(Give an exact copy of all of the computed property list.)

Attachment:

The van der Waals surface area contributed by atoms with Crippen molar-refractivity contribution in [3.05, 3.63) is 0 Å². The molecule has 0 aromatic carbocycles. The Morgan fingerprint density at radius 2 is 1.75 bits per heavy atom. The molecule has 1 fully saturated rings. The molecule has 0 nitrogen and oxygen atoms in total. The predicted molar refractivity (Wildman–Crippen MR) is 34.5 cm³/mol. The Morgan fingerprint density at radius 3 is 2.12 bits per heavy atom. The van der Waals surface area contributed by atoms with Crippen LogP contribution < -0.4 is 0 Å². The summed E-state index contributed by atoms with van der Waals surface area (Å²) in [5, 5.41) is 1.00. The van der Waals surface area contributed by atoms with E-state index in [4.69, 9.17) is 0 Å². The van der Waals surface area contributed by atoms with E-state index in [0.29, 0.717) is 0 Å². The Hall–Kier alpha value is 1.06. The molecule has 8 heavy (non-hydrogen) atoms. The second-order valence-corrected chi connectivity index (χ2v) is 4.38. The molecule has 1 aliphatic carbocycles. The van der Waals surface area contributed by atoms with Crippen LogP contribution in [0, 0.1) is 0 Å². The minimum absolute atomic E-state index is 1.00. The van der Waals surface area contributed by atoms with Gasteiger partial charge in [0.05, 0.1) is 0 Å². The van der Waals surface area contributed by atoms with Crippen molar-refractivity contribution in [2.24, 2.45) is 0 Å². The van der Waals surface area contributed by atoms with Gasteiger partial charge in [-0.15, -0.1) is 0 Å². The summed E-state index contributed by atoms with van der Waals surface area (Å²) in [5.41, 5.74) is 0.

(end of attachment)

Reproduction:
The van der Waals surface area contributed by atoms with Crippen molar-refractivity contribution in [3.05, 3.63) is 0 Å². The molecule has 0 aromatic carbocycles. The Morgan fingerprint density at radius 2 is 1.75 bits per heavy atom. The molecule has 1 fully saturated rings. The molecule has 0 nitrogen and oxygen atoms in total. The predicted molar refractivity (Wildman–Crippen MR) is 34.5 cm³/mol. The Morgan fingerprint density at radius 3 is 2.12 bits per heavy atom. The van der Waals surface area contributed by atoms with Crippen LogP contribution < -0.4 is 0 Å². The summed E-state index contributed by atoms with van der Waals surface area (Å²) in [5, 5.41) is 1.00. The van der Waals surface area contributed by atoms with E-state index in [4.69, 9.17) is 0 Å². The van der Waals surface area contributed by atoms with E-state index in [0.29, 0.717) is 0 Å². The Hall–Kier alpha value is 1.06. The molecule has 8 heavy (non-hydrogen) atoms. The second-order valence-corrected chi connectivity index (χ2v) is 4.38. The molecule has 1 aliphatic carbocycles. The van der Waals surface area contributed by atoms with Crippen LogP contribution in [0, 0.1) is 0 Å². The minimum absolute atomic E-state index is 1.00. The van der Waals surface area contributed by atoms with Gasteiger partial charge in [0.05, 0.1) is 0 Å². The van der Waals surface area contributed by atoms with Crippen molar-refractivity contribution in [2.24, 2.45) is 0 Å². The van der Waals surface area contributed by atoms with Gasteiger partial charge in [-0.15, -0.1) is 0 Å². The summed E-state index contributed by atoms with van der Waals surface area (Å²) in [5.41, 5.74) is 0.